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Growth or Value Stocks?  Why the Answer Today May Be ‘Both’


July 24, 2020


STOCK INVESTORS POSITIONING THEIR PORTFOLIOS for economic recovery have given fresh urgency to an age-old debate: growth or value?


Growth investors seek stocks or mutual funds of companies offering the potential for strong earnings growth. Though there are no guarantees, growth investors can be willing to pay a higher-than-average price for these stocks in hopes that the prices will rise still higher, despite their greater tendency to be affected by market swings. 


“As people and investors, we like to put things in boxes. But today’s marketplace represents a confluence of growth and value.” —Chris Hyzy, Chief Investment Officer for Merrill and Bank of America Private Bank

Value investors, on the other hand, look for companies whose prices may have fallen, but that still have strong fundamentals. They’re looking to capitalize when and if those companies regain their lost value. These stocks, generally of well established companies with proven histories of financial performance, also often can offer dividends.


But in today’s market, the distinctions between growth and value are blurring, says Chris Hyzy, Chief Investment Officer for Merrill and Bank of America Private Bank. Choosing one at the expense of the other could be a mistake. “As people and investors, we like to put things in boxes. But today’s marketplace represents a confluence of growth and value.”


As technology redefines entire industries and sectors once considered value-oriented adjust to new realities, potential opportunities for growth exist more broadly, Hyzy says. As an example, he points to the industrial sector, once viewed as too stodgy for growth investors. “Industrials are now seen as a growth area, thanks to innovation and disruptive technologies.” Similarly, the consumer sector, which used to be known primarily for cyclical growth, currently has more resilience. And the major tech companies, no longer the new kids on the block, now could be more likely to offer dividends.


“When lines get blurry, you need to have a diversified mixture,” Hyzy says. What’s more, both growth and value have their place in an economy seeking to recover from the ongoing effects of the coronavirus. Growth stocks tend to do well when interest rates are low and corporate earnings are rising. Value stocks tend to perform well early in an economic recovery, though the benefits may diminish in a prolonged bull market.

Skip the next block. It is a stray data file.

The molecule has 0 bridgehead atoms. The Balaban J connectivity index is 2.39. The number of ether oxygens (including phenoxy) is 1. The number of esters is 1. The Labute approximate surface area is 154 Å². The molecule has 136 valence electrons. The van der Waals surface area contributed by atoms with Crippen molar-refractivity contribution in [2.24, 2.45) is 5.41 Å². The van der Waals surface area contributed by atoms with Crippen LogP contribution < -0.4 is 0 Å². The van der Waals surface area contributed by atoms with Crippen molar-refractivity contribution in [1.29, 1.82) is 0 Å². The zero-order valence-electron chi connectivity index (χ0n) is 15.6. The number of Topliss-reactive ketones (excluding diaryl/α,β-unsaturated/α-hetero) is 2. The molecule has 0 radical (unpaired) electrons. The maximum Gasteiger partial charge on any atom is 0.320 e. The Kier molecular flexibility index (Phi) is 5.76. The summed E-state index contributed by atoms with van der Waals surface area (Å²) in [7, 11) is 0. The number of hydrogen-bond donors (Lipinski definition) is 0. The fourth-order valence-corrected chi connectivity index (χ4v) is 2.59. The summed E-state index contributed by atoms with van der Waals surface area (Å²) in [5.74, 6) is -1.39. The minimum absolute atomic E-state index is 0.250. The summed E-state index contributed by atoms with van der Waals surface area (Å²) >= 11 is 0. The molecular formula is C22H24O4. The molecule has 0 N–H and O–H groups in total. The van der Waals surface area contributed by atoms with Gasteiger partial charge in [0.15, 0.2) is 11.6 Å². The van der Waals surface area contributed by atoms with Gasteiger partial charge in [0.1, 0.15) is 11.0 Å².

The most important thing, Hyzy says, is to consider all of your goals and timelines and build your strategies around them. Hyzy joins Candace Browning, head of BofA Global Research, for a deeper dive on investing in today’s markets in “Midyear 2020: A Time of Challenge—and Opportunity.” Watch it for further insights.

Information is as of 07/24/2020 and subject to change.


Opinions are those of the author(s), as of the date of this document and are subject to change.


Investing involves risk including possible loss of principal.


Companies may reduce or eliminate dividend payment to shareholders. Historically, dividends make up a large percentage of stocks’ total return.


Investing in growth stocks incurs the possibility of losses because their prices are sensitive to changes in current or expected earnings. Value stocks are securities of companies that may have experienced adverse business or industry developments or may be subject to special risks that have caused the stocks to be out of favor. If the manager’s assessment of a company’s prospects is wrong, the price of its stock may not approach the value the manager has placed on it.


Past performance is no guarantee of future results. Asset allocation, diversification and rebalancing do not potect against loss in declining markets.


The Chief Investment Office (CIO) provides thought leadership on wealth management, investment strategy and global markets; portfolio management solutions; due diligence; and solutions oversight and data analytics. CIO viewpoints are developed for Bank of America Private Bank, a division of Bank of America, N.A., (“Bank of America”) and Merrill Lynch, Pierce, Fenner & Smith Incorporated (“MLPF&S” or “Merrill”), a registered broker-dealer, registered investment adviser and a wholly owned subsidiary of Bank of America Corporation.


BofA Global Research is research produced by BofA Securities, Inc. (“BofAS”) and/or one or more of its affiliates. BofAS is a registered broker-dealer, Member SIPC, and wholly owned subsidiary of Bank of America Corporation.


Investments in a certain industry or sector may pose additional risk due to lack of diversification and sector concentration.


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